The last time I saw The Woman from the Other Side of the Moon was through the glass of our pastry case. She had come in at the same time that afternoon and left unusually early while I was restocking the muffins, but not before ordering one of her usual, a coffee with room for cream. Like clockwork, she approached for a refill several hours into my shift, placing the cup next to the register with the usual pleasantries. I quickly filled it and waved away her quarters. It’s on the house, I said. For a second so brief I’ve since wondered if I imagined it, she furled her eyebrows in an expression that seemed at once grateful, touched, and sad, almost as if she were departing on a long journey and we were old friends saying our goodbyes. She quickly glazed it all over with a warm, vaguely empty smile. I searched for traces of the pain behind her eyes, thinking in that moment that we might both acknowledge the fact that I knew she was foreign. But she simply grabbed the cup and said, thank you, Honey, before returning to her notebook.
Schizophrenia, they said later, after her daily appearances had ceased completely. For the weeks following her disappearance, I discovered the same hushed tension around the shop, caused as much by her absence as by her presence. Rather than snickers, the air became imbued with clinical explanations of her behavior...delusions...hallucinations...psychosis. They weren’t laughing, but these seemed to be judgements all the same. A break from reality, they called it. But what is reality if not relative? If not bound and unbound by time and space? I had seen the realness of her world through the pain in her eyes, through the passion with which she described her home, her family, her children. Who determined the boundaries that we must exist in? Reality, it seemed, could be called anything but universal, a projection split into seven billion pieces. What if, in the case of the woman from the other side of the moon, it was not a matter of reality and its break, but a matter of dense imagination, the truth of other worlds, and the simple decision of allowing them to breathe into the mundanity of everyday life?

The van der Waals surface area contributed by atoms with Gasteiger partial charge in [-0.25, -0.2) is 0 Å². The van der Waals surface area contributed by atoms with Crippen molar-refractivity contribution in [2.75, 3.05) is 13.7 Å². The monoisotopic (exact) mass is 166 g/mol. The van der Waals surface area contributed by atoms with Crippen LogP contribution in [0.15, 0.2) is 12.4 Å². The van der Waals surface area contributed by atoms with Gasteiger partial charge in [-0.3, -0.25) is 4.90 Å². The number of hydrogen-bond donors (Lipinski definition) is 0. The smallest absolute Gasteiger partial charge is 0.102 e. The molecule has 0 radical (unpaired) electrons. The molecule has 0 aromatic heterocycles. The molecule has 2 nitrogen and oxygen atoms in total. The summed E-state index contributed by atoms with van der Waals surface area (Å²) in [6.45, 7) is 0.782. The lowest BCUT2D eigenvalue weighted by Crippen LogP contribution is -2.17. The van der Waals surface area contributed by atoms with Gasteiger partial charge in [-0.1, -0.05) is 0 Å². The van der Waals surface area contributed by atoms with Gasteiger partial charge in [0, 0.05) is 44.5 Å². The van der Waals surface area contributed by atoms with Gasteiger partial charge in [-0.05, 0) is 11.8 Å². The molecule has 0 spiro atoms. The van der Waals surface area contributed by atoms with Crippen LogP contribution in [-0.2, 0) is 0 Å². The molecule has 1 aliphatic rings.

At the end of the summer, a few days before I left for college, I sat once more in the empty parking lot after dark with friends who had come to meet me after my shift. We were all going separate ways soon, and we talked over the day-old muffins and scones I brought from work. We reminisced about imaginary games and stories and serendipitous comedy, the kind that only comes from the naivety of youth. We laughed until my stomach hurt, from the act of laughing or the ache of our impending separation, or both, and I threw my head back and looked at the stars through a well of tears. Stars that stretched over miles and sprawled toward the ground in thick layers, as if to briefly reveal the separation of dimensions. The smile flickered from my mouth and back as my eyes landed on the moon. A waning crescent that for a split second held, what appeared to be through blurred vision, the small outline of a familiar smile, filled with the gratitude and relief of a mother reunited with daughters.